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NASCAR Shows Double Standard Alive and Well in the Chase for the Cup

Posted on September 13, 2013 by Dean Hybl
This late race accident by Jimmie Johnson helped give his teammate, Jeff Gordon, a chance to pass many of the race leaders and remain within contention for the Chase.

This late race accident by Jimmie Johnson helped give his teammate, Jeff Gordon, a chance to pass many of the race leaders and remain within contention for the Chase.

With their rulings this week that ultimately ensured that NASCAR darlings Jeff Gordon and Ryan Newman were in the “Chase for the Cup”, NASCAR showed that manipulating results to benefit your teammates is only okay if done in a covert manner.

Much has been made of Clint Bowyer’s spin and the apparent attempts by some teams to help certain drivers (Martin Truex Jr. and Joey Logano) earn additional points to ensure their participation in the NASCAR Chase.

Based on the history of race manipulation in NASCAR, what they are really guilty of is not being stealth enough in their approach.

They need to work at emulating the expert performances of Hendrick Motorsport teammates Jimmie Johnson and Jeff Gordon. Two of the most successful drivers of the last decade, both drivers have well deserved reputations for bending ethics to ensure success.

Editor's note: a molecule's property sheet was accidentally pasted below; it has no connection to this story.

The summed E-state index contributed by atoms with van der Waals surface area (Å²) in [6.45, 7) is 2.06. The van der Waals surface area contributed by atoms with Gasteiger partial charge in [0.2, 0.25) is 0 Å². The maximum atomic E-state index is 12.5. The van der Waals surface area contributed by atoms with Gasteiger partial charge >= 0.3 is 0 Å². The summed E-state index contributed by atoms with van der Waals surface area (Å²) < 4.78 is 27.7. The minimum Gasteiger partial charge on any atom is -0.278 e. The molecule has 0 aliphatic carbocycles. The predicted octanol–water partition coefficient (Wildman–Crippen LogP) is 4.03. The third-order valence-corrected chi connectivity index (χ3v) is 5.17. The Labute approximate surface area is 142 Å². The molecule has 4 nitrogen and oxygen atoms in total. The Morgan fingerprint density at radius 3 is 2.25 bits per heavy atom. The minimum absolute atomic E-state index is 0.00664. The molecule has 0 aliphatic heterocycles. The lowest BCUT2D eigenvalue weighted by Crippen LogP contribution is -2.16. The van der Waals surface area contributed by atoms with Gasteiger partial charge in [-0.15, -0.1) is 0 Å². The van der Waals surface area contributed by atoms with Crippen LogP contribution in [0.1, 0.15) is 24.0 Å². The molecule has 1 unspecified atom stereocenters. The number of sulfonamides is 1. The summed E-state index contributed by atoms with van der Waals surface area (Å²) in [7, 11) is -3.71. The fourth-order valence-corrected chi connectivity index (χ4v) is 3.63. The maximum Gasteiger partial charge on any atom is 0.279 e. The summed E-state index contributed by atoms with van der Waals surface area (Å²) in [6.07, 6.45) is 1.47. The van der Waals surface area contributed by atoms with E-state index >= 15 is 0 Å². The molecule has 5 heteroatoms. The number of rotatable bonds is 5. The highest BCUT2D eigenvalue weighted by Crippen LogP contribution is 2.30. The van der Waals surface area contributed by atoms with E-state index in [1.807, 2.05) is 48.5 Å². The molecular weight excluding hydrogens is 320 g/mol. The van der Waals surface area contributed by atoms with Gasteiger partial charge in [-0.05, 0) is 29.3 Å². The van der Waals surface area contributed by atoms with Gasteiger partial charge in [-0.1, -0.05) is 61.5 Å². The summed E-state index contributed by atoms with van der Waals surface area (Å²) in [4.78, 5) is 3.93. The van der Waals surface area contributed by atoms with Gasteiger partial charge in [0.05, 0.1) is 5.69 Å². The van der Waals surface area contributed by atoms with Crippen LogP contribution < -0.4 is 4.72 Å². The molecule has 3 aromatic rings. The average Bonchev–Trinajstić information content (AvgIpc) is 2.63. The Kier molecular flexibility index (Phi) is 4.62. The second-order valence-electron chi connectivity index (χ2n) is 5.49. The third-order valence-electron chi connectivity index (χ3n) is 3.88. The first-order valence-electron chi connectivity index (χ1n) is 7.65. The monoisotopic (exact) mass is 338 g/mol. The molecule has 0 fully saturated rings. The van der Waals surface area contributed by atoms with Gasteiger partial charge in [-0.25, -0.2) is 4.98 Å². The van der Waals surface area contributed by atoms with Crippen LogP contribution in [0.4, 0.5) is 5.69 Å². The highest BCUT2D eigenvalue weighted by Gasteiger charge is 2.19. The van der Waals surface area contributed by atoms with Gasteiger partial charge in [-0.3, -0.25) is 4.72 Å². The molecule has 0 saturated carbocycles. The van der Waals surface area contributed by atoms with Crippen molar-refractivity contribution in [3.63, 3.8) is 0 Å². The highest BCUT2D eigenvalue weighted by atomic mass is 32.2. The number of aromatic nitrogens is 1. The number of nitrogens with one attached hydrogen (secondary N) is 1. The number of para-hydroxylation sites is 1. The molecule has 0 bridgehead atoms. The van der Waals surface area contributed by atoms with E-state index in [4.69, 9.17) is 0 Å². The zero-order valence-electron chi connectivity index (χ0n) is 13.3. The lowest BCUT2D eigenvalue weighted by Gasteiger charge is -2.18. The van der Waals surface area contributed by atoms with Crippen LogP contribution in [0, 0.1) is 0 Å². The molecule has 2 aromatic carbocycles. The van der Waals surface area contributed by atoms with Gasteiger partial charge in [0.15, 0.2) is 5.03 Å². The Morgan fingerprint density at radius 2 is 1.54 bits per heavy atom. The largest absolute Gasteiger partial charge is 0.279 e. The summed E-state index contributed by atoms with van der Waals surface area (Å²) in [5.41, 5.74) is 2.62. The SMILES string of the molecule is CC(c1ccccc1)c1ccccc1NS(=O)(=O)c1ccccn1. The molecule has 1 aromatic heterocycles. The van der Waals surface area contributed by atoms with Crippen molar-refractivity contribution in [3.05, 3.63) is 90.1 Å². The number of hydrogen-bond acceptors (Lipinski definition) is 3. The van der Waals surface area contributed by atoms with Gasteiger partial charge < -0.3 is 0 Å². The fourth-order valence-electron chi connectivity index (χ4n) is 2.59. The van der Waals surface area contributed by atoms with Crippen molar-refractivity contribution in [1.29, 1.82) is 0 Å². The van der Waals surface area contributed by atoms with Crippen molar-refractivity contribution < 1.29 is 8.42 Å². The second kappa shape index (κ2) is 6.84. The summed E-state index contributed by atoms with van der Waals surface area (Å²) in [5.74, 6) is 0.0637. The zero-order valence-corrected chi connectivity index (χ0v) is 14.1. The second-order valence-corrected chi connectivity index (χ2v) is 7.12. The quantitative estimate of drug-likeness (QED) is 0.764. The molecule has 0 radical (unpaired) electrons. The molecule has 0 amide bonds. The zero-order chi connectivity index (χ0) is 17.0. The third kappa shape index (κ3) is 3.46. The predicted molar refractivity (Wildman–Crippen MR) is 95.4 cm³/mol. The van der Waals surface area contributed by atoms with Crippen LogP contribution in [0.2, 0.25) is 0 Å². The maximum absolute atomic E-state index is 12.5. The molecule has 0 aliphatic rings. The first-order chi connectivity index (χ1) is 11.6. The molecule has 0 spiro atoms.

Both drivers have more than a wall full of trophies earned as a result of knocking drivers out of their way, in many of those cases doing so by masking intentional unfair actions under the guise of “that’s just racing.”

So it should be no surprise that during the final green light pits of the Richmond race (and thus the last real big chance to alter chase order), Johnson mysteriously had a “tire get low” and banged into the wall just in time for Gordon, who seemed hopelessly out of the points race, to work his way through and pass many of the race leaders to suddenly get back in contention.

However, because of the controversy at the end of the race involving Bowyer and the others, Gordon and Johnson have received absolutely no scrutiny, other than by fans that understand and don’t agree with the two-tiered standard.

The reality is that the way racing works, it is extremely easy to manipulate the system in a covert manner to help your drivers receive positive outcomes. A well-timed spin here or pit stop there get great notice with seven laps left in the last race before the start of the Chase, but those same actions receive little notice when they occur during any of the first 25 races of the year.

If NASCAR really wanted to gain an understanding of how often teams manipulate positions through spins, wrecks or other deliberate actions, they would go back and review every occurrence in the last 100 laps of races over the entire course of the year.

My guess is that they would be overwhelmed by the high frequency of occurrences when things that on the surface seem innocent look anything but under a stronger microscope.

It is also likely that the result would be an obvious disregard for fair play and sportsmanship by several teams and likely most especially the team that employs Gordon, Johnson and Dale Earnhardt Jr.

NASCAR may look like they are doing the right thing by punishing Bowyer and the others who were blatant in their unethical behavior late in the race and then in allowing Gordon to join the Chase, but what they really are doing is enabling those who are their worst offenders, but just are better at not getting caught.

If they really want to ensure something like this doesn’t happen again, they would enact a system that scrutinizes actions in every race during the year and not only when the spotlight is the brightest.

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